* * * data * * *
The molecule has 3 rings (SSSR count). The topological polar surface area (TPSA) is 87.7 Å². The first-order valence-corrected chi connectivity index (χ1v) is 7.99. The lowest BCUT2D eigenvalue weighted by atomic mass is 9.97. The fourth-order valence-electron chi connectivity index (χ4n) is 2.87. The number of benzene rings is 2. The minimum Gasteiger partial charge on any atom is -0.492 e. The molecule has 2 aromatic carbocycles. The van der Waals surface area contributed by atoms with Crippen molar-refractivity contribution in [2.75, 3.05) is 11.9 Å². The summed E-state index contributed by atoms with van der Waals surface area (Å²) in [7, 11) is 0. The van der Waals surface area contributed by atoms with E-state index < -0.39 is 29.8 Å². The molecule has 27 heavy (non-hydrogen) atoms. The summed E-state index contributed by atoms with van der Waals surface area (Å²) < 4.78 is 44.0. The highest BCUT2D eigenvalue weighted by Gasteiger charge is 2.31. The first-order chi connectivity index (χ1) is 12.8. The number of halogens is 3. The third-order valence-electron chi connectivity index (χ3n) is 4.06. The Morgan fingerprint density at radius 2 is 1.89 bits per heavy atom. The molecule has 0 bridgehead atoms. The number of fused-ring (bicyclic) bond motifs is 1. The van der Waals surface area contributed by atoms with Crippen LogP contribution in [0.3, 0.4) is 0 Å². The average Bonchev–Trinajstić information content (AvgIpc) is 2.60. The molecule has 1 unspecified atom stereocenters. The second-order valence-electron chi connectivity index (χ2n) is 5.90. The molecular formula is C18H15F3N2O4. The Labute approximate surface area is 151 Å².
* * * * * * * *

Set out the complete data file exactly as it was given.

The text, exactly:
The molecule has 3 rings (SSSR count). The topological polar surface area (TPSA) is 87.7 Å². The first-order valence-corrected chi connectivity index (χ1v) is 7.99. The lowest BCUT2D eigenvalue weighted by atomic mass is 9.97. The fourth-order valence-electron chi connectivity index (χ4n) is 2.87. The number of benzene rings is 2. The minimum Gasteiger partial charge on any atom is -0.492 e. The molecule has 2 aromatic carbocycles. The van der Waals surface area contributed by atoms with Crippen molar-refractivity contribution in [2.75, 3.05) is 11.9 Å². The summed E-state index contributed by atoms with van der Waals surface area (Å²) in [7, 11) is 0. The van der Waals surface area contributed by atoms with E-state index < -0.39 is 29.8 Å². The molecule has 27 heavy (non-hydrogen) atoms. The summed E-state index contributed by atoms with van der Waals surface area (Å²) < 4.78 is 44.0. The highest BCUT2D eigenvalue weighted by Gasteiger charge is 2.31. The first-order chi connectivity index (χ1) is 12.8. The number of halogens is 3. The third-order valence-electron chi connectivity index (χ3n) is 4.06. The Morgan fingerprint density at radius 2 is 1.89 bits per heavy atom. The molecule has 0 bridgehead atoms. The number of fused-ring (bicyclic) bond motifs is 1. The van der Waals surface area contributed by atoms with Crippen LogP contribution in [0.3, 0.4) is 0 Å². The average Bonchev–Trinajstić information content (AvgIpc) is 2.60. The molecule has 1 unspecified atom stereocenters. The second-order valence-electron chi connectivity index (χ2n) is 5.90. The molecular formula is C18H15F3N2O4. The Labute approximate surface area is 151 Å².